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Jim Copp and Ed Brown
Jim and his partner Ed Brown churned out nine albums, approximately one a year, during their heyday. They did all the writing, all the music, all the voices, all the gimmicks, all the recording, all the packaging, all the time. When you listen to the recordings, remember: They did this without a multitrack tape recorder. The entire house became a living, breathing recording studio — voices in the kitchen, piano in the living room, pump organ in the bathroom with the sound effects in the bathtub, and so on. The recordings are strange, unique—and as clever as can be. Copp recorded his voice 90 times to replicate a crowd, and used a variety of voices to create an entire fourth grade classroom singing hopelessly off-key. His animal parades and barnyard animals are a real hoot.
I'm so glad I ran into Jim Copp the other day — I might have missed out on meeting a true pioneer and innovator. The songs' plot lines and character voices remind listeners of the Firesign Theatre or even Monty Python, while the illustrations (also by Copp) are interplanetary and reminiscent of Shel Silverstein or John Lennon.
As we travel into the heartland of the Copp imagination, we find a literate, magical world comparable to Oz, Pooh Corner and Wonderland. You will search far and wide to find such words as "precipice," "velocipede" and "vituperative" in any lyrics — ;not just those written for kids. In other words, not a condescending tone to be found. But the stories don't always wrap up neat and pretty with a cute little bow, sometimes the oddball characters get eaten by cannibals, thrown off cliffs, fired from jobs and lost in storms. Yet they always hold our attention as Jim Copp's precise baritone guides us through unfamiliar landscapes and labyrinths — and somehow we know that all is fun and forgiven.
In "Cloudy Afternoon," Copp relates a baby-sitting trek to the park that goes awry with a nanny named Zella: She waddling and in the lead/ Me on my velocipede./ The clouds were fleecy white that day./ The month was March or was it May?/ And was I three? Or was I four?/ Or was I two? Or was I more?/ I pedaled on, and up ahead/ I saw the pond and Zella said,/ "You must be tired, pedaling that,/ And here's a bench. Let's sit." She sat.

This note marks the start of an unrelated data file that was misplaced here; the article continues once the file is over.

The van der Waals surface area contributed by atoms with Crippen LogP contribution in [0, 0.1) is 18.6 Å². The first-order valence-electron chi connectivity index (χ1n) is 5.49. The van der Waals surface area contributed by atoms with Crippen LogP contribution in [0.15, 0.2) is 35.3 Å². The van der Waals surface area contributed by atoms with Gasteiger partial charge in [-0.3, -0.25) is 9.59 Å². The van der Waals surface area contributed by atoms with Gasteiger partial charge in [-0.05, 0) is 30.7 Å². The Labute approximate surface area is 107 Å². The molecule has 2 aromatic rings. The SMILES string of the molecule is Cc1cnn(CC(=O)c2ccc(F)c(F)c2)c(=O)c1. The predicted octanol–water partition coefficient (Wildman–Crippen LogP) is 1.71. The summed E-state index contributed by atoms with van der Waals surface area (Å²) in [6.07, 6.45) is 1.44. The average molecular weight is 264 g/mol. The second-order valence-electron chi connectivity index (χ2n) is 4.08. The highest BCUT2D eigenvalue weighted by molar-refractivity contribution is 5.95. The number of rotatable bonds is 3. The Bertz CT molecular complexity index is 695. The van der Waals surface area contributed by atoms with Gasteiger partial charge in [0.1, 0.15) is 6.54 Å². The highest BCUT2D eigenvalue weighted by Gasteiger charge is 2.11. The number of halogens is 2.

After Zella falls asleep, the clouds turn ominous and the young boy continues on through a variety of hazards before being rescued by the timely nanny. Everyone learns a lesson in a non-preachy way. Cassette titles, "for small fry and sophisticated adults," include Jim Copp Tales, Fable Forest, Thimble Corner, East of Flumdiddle, A Fidgety Frolic, Gumdrop Follies, Schoolmates, and The Sea of Glup. The three available CDs are Agnes Mouthwash and Friends, Flibbergibbets on Parade, and A Journey to San Francisco with The Glups. P.S. — LPs are available for vinyl-loving friends!
The musical, theatrical legacy of Copp and Brown is nourished by Ted and Laura Leyhe, who now own and operate Playhouse Records, the house that James and Ed built. Ted used to listen to the albums as a child. When he called to trace the out-of-print music, the voice at the other end of the line was James Copp himself. They became friends and partners and the rest, they say, is history. . .and history for generations to come.
Yes, I met James Copp the other day. While browsing through the obituaries, I ran smack into one that grabbed my attention: James Copp Dies; 'Unsung Genius' of Children's Records. Nice to meet you James Copp, and thanks for the memories to come. Catch you on the flip side.
The recordings of James Copp and Ed Brown are available through Playhouse Records; $12.00 CD, $9.00 cassette. Call